Chester and its impressive Rows:
When you arrive in Chester town centre, the first thing that strikes you is how different this town is to other English towns. One of Chester’s most impressive sights being the Rows is there to greet you – the two-tier shopping galleries which date from the Middle Ages.
Chester is a magnificent heritage city established by the Romans over 2,000 years ago. When the Romans first settled here in AD79, they established a fort to defend the fertile land near the River. And so it is that Chester today has the largest stone-built Roman amphitheatre in the country, a magnificent ancient wall that encircles the city, moats and much more.
Chester’s Key Attractions
Many of Chester’s attractions are located in and around Chester city centre. Its four main roads, Eastgate, Northgate, Watergate and Bridge, follow routes that were laid out almost 2,000 years ago.
The main streets of are lined with timber buildings, however the decorative timber-work that we see today are mostly 19th century. The Rows were first built in the 13th and 14th centuries. With their two levels of shops and upper gallery, it seems that multi-storey shopping centres were thought of many centuries ago. The Rows are most attractive near the junction where Eastgate Street meets Bridge Street. From here, the views of the Cathedral and the town walls give the impression of a perfectly preserved medieval city. The very ornate Eastgate Clock is apparently the second most photographed clock in Britain after Big Ben.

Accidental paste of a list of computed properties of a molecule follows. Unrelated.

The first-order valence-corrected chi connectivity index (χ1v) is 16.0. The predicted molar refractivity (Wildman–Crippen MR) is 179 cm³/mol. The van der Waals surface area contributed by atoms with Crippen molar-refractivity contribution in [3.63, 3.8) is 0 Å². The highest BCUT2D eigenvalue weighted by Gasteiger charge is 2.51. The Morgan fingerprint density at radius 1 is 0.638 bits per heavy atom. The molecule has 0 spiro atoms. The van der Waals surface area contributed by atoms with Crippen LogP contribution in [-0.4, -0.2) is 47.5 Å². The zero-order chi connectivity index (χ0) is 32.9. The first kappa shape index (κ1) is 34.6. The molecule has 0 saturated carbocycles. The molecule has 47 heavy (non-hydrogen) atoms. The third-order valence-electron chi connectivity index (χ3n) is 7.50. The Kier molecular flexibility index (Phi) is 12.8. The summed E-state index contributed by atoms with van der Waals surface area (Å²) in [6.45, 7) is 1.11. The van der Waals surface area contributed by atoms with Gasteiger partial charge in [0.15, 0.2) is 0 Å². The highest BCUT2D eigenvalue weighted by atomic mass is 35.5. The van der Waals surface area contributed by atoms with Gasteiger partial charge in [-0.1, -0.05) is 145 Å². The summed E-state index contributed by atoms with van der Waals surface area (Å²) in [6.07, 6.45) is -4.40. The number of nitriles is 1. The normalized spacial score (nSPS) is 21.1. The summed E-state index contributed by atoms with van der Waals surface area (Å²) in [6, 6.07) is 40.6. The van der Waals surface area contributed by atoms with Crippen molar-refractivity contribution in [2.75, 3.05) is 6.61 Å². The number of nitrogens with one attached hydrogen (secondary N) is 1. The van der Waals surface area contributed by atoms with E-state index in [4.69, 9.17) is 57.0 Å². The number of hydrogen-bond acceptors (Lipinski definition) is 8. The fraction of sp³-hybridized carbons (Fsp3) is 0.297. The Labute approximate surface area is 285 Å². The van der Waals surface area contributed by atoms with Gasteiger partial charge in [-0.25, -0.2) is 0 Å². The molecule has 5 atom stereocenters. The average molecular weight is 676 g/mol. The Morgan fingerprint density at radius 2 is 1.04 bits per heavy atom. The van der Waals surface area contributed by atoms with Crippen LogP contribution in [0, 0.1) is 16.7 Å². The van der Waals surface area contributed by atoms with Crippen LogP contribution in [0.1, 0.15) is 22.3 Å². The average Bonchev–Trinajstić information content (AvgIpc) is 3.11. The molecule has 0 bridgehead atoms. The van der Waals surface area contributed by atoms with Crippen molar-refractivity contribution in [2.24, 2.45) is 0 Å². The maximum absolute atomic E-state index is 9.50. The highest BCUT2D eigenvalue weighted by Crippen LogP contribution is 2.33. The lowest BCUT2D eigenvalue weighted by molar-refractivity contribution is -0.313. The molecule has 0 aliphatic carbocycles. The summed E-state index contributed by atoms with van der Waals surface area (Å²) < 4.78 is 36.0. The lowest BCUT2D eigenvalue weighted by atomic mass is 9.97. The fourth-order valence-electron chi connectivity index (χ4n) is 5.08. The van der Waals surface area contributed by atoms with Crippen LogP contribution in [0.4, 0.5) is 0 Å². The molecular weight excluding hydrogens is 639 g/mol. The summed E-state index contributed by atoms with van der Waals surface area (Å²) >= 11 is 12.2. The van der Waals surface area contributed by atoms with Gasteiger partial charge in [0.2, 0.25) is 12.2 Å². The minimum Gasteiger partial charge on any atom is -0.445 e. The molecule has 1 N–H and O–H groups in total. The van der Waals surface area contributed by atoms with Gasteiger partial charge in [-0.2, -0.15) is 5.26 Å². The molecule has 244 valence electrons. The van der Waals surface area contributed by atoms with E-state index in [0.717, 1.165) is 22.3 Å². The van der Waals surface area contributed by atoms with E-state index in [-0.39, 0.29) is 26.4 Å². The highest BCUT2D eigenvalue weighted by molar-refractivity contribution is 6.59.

Chester Market, next to the Town Hall, provides undercover shopping in the heart of the city, following a tradition dating back to the 14th century. There are over 70 shops in the market and you can find just about anything you may need from clothing to shoes, fruit and vegetables, food, tarot cards, etc.
Chester Cathedral is on the other side of Northgate Street. The Cathedral stands on a site on which there’s been a church for over 1,000 years. This magnificent building has been the Cathedral of the Diocese of Chester since 1541. Originally it was a Saxon Minster which was then rebuilt as a Benedictine abbey. The cloisters and church form one of the most complete medieval monastic complexes in the country. Check out the intricately carved choir stalls which are approximately 800 years old and the magnificent stained glass. St. Werburgh, patron saint of Chester, is buried in this Cathedral.
Chester is believed to be one of the best preserved complete walled cities in the British Isles and one of my favourite activities here is the walk along ancient Roman Walls. Take the steps up to the wall at Eastgate clock and you’ll get a great view of the streets. This is also a good place to start your walking tour of the city. You can pretty much circle the entire city centre by walking the Walls. Along the Walls you will come across towers and gates such as the King Charles Tower and Water Tower, and the plaques along the route tell you a little history of the gates and towers and developments since Roman times.
Time permitting, you could do a cruise on the River Dee which will give you a different view of the city. And if you are staying in the area for a few days, you could explore the country houses and gardens of Cheshire, including Chester Zoo, the largest garden zoo in Britain. Chester is of course famous for its races and there’s also great opportunities here for shopping or going on food trails.